Friday,20 October, 2017
Current issue | Issue 1264, (1 - 7 October 2015)
Friday,20 October, 2017
Issue 1264, (1 - 7 October 2015)

Ahram Weekly

The future of the Tram Café

Five months after its opening, revenues from Alexandria’s new Tram Café are up but residents are questioning its impact on the city’s traffic woes, writes Ameera Fouad

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Al-Ahram Weekly

Alexandria’s new governor, Hani Al-Messiri, has been paying special attention to the city’s tramways and the development of the network across the North Mediterranean Coast.

The Tram Café, a project that has seen the development of special luxury trams, was launched last April, followed by another project called Tram Garden launched in July. Now questions are being raised over whether the projects really serve the needs of Alexandria residents.

The governor has also paved the way for a 300 million euro French scheme to develop the Ramle tramway. The French Development Agency is to loan the needed funds to the Egyptian General Transportation Authority to upgrade the line that connects Victoria station to Ramle, in the centre of the city.

The Tram Café has added special tram carriages offering free Wi-Fi and a cafeteria serving beverages and light meals. But the cost may be too high for many travellers.

“I think it is possible for some people to pay the LE5 ticket required for access to the Internet in the special carriages, but for others this is not possible,” said Mahmoud Sedeeq, a ticket cashier.

“People have been choosing to go to the other carriages instead, which offer the same ride, though without the Internet, for 50 piastres,” he said, adding, “Of course, it depends on your financial status and whether you are able to pay LE5 for a simple ride between two stations.”

Khaled Yassin, a father accompanied by his wife and two children seated in the ordinary carriages, said that he had taken the Tram Café but would not use it every day. “I can’t afford to pay LE5 for every ride, especially if I am taking my family with me,” Yassin said. He added that if he had wanted to pay LE20 for four people he would have taken a taxi.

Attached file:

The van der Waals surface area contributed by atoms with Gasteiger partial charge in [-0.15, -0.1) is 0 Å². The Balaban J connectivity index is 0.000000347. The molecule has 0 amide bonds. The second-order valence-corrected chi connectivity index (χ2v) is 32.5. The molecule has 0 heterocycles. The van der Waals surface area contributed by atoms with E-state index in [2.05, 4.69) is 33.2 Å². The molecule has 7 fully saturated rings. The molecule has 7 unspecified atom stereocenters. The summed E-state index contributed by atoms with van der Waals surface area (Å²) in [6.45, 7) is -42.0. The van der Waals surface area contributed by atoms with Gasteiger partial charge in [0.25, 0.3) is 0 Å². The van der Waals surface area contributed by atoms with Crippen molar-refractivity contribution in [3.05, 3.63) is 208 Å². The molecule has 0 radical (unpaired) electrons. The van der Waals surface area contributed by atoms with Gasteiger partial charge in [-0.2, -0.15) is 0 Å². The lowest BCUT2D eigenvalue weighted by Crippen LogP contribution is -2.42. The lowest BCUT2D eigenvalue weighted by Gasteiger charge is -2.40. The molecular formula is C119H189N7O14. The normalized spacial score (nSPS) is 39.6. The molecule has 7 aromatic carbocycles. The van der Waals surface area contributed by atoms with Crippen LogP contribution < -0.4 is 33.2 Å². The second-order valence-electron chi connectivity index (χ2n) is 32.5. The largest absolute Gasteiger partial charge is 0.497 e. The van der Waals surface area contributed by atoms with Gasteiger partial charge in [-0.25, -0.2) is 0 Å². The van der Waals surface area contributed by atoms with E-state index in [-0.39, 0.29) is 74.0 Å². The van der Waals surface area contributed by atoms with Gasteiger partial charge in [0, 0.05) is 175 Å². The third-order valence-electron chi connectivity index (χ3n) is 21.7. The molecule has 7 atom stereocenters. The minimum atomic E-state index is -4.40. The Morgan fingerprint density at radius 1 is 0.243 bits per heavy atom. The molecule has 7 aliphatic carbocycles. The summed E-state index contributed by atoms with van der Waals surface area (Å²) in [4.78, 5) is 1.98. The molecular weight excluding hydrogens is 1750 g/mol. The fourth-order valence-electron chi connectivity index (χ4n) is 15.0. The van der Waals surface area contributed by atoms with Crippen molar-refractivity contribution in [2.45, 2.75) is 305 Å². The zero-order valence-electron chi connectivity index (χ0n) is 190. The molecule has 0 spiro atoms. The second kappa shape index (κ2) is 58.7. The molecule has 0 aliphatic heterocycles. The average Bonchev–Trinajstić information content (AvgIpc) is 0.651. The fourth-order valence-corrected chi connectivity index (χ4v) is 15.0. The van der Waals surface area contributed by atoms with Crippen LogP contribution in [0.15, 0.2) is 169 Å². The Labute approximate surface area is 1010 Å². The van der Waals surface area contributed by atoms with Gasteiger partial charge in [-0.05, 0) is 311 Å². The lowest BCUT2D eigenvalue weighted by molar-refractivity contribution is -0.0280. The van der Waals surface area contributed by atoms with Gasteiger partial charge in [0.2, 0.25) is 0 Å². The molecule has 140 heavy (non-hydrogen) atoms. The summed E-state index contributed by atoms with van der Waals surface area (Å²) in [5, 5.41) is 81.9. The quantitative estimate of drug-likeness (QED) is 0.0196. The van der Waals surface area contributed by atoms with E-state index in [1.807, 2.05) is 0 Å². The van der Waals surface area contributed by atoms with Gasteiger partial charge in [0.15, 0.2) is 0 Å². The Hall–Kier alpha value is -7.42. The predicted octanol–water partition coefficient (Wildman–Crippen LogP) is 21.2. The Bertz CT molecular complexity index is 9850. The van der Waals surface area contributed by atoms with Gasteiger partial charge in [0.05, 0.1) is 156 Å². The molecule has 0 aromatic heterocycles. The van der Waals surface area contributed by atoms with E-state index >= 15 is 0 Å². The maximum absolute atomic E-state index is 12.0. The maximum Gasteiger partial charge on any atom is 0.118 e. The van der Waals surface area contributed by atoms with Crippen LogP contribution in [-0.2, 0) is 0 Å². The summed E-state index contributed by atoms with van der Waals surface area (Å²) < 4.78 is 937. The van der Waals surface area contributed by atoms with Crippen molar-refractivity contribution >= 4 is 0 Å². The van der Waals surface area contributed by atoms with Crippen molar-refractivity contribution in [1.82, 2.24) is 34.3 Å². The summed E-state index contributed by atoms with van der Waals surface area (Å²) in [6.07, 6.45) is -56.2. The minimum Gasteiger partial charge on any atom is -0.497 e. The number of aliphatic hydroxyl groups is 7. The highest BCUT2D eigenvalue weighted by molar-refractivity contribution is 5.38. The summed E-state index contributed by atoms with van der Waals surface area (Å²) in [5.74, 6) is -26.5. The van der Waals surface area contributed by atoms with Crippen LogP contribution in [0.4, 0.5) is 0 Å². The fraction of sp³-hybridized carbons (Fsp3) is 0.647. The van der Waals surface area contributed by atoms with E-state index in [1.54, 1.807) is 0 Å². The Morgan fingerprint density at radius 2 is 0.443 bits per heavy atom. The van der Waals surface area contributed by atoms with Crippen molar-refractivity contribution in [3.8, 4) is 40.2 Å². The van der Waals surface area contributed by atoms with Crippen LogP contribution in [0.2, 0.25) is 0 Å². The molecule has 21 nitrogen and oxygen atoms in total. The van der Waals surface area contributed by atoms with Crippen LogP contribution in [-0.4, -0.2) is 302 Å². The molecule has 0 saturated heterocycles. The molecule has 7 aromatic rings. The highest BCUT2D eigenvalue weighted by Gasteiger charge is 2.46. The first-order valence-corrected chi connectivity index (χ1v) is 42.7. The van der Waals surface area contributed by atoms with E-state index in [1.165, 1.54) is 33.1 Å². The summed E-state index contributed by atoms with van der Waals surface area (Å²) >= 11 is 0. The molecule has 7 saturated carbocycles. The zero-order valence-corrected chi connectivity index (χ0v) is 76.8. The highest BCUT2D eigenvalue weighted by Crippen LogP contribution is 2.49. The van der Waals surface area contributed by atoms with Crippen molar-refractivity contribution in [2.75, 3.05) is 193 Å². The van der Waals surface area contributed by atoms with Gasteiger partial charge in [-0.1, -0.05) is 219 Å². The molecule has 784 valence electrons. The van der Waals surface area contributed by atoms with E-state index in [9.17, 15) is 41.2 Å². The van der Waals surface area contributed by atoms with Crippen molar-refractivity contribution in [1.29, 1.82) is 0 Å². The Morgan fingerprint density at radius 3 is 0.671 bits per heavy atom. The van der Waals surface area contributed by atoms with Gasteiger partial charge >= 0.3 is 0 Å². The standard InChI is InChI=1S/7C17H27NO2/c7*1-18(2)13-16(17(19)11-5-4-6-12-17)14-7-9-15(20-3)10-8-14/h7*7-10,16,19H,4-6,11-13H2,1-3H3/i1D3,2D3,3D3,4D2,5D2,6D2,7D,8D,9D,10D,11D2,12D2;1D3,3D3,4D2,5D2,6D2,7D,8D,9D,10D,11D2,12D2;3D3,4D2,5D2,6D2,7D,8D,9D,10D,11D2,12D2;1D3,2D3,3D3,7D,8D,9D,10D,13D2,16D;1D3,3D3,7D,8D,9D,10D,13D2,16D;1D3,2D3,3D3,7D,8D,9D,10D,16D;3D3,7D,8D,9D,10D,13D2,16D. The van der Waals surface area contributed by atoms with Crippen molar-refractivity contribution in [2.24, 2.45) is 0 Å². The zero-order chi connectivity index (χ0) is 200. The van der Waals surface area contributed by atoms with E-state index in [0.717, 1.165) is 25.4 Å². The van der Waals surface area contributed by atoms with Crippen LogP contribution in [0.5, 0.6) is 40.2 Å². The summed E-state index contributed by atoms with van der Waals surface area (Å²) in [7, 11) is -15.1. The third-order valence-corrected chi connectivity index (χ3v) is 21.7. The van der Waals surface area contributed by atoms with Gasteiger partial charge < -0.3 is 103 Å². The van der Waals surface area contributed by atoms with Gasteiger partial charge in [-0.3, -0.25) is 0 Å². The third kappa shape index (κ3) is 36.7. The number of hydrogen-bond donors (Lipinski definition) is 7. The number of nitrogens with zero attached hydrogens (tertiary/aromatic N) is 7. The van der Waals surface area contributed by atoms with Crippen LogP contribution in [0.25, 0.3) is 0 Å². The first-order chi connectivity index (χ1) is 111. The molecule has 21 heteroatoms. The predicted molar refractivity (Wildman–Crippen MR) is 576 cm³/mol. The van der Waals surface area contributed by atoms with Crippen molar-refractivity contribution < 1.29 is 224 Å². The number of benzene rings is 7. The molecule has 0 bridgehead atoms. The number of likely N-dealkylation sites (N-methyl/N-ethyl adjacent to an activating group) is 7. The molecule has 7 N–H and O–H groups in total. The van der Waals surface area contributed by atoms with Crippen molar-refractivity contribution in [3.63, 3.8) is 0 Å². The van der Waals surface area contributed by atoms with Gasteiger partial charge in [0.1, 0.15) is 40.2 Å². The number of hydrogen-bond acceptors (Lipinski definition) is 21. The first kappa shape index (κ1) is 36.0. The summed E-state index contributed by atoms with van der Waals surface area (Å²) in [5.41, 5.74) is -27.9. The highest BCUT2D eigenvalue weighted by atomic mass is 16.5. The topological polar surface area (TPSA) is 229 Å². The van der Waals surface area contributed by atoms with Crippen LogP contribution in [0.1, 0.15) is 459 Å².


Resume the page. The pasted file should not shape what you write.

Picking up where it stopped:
“Another reason for not taking the Tram Café is that I don’t want my children to get used to rides I can’t afford. The schools have not started yet, but when the school year begins I can’t afford to pay LE10 a day for each child to have access to the Tram Café,” Yassin said.

Sadek Al-Manflouty is from Ismailia and visits Alexandria every summer. He had heard about the Tram Café and Tram Garden projects in the news. As a result, when he arrived in Alexandria this year the first thing he wanted to see was the governor’s new projects.

“I had a picture of sparkling trams, spotless floors, pretty curtains, Wi-Fi and splendid buffet staff offering beverages and light snacks,” he said. “The first thing I did when I came to Alexandria was to take a ride on the Tram Café. In reality, the project only offers free Internet access, which I don’t need. What I really wanted to find — the sparkling trams and attentive staff — were not really much in evidence.”

For some, the Tram Café is just a luxurious ride, but for others it is essential. “Having taken many rides on the Tram Café, I can say I really enjoy it. The main privilege is the Wi-Fi, which means I can access online games and download songs,” said 16-year-old Ahmed Hassan.

“When I calculated how much I would pay in a cybercafé as opposed to taking the tram, I decided that taking the Tram Café would be cheaper and would also help me get to my destination,” he explained.

Although figures show that the revenues of the Tram Café have now outstripped regular tram revenues, this has not prevented fears among Alexandrians that the tramways need a different kind of boost. The renovations carried out as part of these projects have not helped many Alexandrians avoid the city’s traffic jams, for example, or eased their daily lives.

Amr Ismail, an architect and member of the Save Alexandria Group, said that he considers the projects to be by and large useless. “Although we all know that the intentions behind these projects are good, the city needs a metro, not smartened-up trams,” he said.

“It needs new roads, and it needs a solution for the traffic problems. We need the governor to pay heed to projects of this type, which would really make a big difference to the lives of all Alexandrians and not only the tramway networks.”

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